The first attitude is an acceptance that we are not perfect. We are complex, irrational, and swayed by desires that are often hidden from us and others. If we are not perfect then our love for others including ourselves will be flawed. This view of human fallibility and vulnerability isn’t regarded as a problem but a reality. This is how we are and we don’t need to look very far to get enough evidence to back this claim. It is a reality that if genuinely accepted will eliminate any tendency toward judgementalism. If we are imperfect then who are we to judge another person's imperfections?
Instead of judging a person from the outside, we see from our own state of imperfection that we are no different. Whatever status, or achievements we may have, we are still human and will still be able to connect as an equal because of our shared humanity.
For example, if someone has fallen into a river, then we would be able to relate to them because we might have fallen into a river once or we can imagine ourselves doing so. To help someone who is in the river, no matter who we are, we have a choice to go into the river or to remain on the bank with an attitude that we would never have got ourselves into the river in the first place.
Psychologically, this attitude of accepting that we are not perfect will lead to fellow feelings. If we have the attitude that we are fallible and vulnerable, we are better able to step into another person’s shoes and feel what they might be going through as their story unfolds. Instead of analysing from the outside, we might get a glimpse of how they see things and have fellow feelings and empathise.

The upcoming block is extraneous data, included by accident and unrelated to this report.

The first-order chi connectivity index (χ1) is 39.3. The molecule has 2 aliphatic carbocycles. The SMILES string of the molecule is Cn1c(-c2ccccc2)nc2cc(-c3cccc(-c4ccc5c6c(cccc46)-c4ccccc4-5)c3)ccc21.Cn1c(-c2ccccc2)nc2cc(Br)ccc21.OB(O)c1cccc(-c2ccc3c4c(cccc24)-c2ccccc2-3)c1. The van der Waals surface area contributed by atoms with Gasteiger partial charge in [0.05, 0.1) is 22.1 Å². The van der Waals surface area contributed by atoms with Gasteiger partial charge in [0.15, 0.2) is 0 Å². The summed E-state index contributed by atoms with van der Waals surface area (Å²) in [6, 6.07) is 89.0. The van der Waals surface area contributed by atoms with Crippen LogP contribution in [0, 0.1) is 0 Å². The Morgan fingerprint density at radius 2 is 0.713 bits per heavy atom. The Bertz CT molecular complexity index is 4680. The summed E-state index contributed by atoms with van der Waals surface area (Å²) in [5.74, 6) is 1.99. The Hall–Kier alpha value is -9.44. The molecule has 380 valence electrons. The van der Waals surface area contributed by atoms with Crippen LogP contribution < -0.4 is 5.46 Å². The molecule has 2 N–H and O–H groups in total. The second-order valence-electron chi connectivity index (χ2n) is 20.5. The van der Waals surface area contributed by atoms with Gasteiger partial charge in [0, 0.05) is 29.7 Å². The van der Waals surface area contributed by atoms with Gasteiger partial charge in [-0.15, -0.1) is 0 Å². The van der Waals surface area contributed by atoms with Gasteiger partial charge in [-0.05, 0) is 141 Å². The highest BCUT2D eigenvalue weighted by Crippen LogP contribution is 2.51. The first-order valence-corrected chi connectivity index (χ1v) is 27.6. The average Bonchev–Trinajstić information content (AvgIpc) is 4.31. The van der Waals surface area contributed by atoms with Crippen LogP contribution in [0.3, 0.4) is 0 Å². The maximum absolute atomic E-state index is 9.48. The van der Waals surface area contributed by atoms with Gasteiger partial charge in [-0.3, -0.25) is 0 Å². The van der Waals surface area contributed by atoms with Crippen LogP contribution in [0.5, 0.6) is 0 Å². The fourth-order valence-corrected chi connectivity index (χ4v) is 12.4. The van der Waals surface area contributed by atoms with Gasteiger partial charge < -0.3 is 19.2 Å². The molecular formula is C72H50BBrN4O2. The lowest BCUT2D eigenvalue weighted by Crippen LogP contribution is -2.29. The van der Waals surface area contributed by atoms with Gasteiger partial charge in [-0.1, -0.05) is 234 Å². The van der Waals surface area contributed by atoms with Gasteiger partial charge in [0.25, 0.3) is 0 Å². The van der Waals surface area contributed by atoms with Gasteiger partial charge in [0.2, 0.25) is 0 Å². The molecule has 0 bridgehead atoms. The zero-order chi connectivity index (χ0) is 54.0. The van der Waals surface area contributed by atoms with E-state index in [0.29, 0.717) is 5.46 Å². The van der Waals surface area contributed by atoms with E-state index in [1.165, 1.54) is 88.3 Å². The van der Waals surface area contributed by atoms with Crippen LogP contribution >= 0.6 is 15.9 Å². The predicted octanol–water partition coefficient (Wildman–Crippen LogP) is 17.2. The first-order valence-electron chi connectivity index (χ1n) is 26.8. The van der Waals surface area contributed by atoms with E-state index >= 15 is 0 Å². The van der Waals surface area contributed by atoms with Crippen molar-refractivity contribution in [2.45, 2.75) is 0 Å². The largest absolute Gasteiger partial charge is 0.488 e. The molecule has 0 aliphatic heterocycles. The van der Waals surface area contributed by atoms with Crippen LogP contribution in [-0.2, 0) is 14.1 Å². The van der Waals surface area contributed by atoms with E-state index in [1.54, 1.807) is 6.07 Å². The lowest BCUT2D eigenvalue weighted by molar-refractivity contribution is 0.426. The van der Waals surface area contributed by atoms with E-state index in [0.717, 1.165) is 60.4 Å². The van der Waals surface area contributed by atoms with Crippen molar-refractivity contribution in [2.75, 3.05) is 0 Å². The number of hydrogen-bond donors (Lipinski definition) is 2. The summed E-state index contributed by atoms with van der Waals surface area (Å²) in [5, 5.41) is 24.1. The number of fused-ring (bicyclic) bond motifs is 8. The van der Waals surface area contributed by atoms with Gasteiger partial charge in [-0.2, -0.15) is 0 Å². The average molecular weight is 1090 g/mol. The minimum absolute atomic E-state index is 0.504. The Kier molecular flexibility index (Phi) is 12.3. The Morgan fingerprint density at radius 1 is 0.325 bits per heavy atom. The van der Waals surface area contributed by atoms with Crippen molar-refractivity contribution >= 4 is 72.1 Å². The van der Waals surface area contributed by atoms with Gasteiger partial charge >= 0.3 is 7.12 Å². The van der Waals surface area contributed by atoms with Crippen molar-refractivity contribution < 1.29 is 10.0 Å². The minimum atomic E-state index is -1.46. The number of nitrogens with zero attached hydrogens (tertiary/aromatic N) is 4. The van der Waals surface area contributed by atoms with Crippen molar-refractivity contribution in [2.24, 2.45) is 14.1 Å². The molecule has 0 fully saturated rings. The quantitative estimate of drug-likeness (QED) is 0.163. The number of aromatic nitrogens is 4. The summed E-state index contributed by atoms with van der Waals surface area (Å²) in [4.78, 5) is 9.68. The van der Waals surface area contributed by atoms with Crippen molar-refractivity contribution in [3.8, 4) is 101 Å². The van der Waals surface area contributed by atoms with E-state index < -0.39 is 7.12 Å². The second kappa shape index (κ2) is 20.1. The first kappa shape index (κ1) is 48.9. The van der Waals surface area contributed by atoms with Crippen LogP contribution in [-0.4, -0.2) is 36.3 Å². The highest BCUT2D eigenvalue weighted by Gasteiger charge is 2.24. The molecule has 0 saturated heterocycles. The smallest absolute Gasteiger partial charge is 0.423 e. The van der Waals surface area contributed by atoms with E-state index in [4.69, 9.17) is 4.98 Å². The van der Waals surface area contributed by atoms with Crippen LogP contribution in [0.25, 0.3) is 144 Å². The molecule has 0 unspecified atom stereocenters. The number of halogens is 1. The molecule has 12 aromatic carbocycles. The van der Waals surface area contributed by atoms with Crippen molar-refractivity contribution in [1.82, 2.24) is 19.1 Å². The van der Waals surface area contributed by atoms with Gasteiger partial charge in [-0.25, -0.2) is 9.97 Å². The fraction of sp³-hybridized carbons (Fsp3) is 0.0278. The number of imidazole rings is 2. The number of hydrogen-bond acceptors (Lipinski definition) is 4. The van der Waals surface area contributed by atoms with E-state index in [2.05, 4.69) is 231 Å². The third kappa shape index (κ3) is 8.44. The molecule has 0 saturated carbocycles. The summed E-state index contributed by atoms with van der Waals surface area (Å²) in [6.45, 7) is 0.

From time to time, however, it is useful to step out of the water and get a view of the whole picture, but without entering into the water in the first place, it would be difficult to gain a real experience of what they are wading through.
To help us enter into the river requires deep confidence that all will be well. Confidence can be broken down into the latin words ‘con’ and ‘fides’ which means with faith. A person who has faith in the process, can trust that they are held by something greater than themselves.
Sometimes, this trusting attitude may get picked up by someone else. If we have an all-embracing faith or trust then even when things go badly or we transgress, we don’t give up and fall into despair. It is this attitude that can sustain and grow a level of faith and trust in life. Just as fear has its uses to protect us and keep us safe, so does faith in helping us to connect to others and feel less alone.
It can feel counter-intuitive to stop and go into a cocoon in order to move forward, however, this time of stopping and examining is sometimes what is required to transform.
The last attitude is called object-relatedness. This has to do with an understanding that we are not isolated figures alone in the water. It is an understanding that our emotional state depends on what we are looking at or focused on. How we relate to others is an important condition for our emotional state of being. If someone is angry at us, then we feel upset, equally, if someone flatters us then we feel wonderful.
This understanding helps us to remember that our river is a network of relations. Psychologically, when we examine our lives, it helps to explore our network, and all the significant people and events within it, rather than on our thoughts and feelings as isolated cases. It can help us to obtain a more realistic view of the people and events in our life.
It can also reveal that we alone didn’t create all the problems and psychological issues that we have. Moreover, it can lead to the insight that we may not have the power or ability to solve them on our own either.
It can feel counter-intuitive to stop and go into a cocoon in order to move forward, however, this time of stopping and examining is sometimes what is required to transform. We can trust that if certain attitudes and conditions prevail, then change, development and transformation into a butterfly is made possible.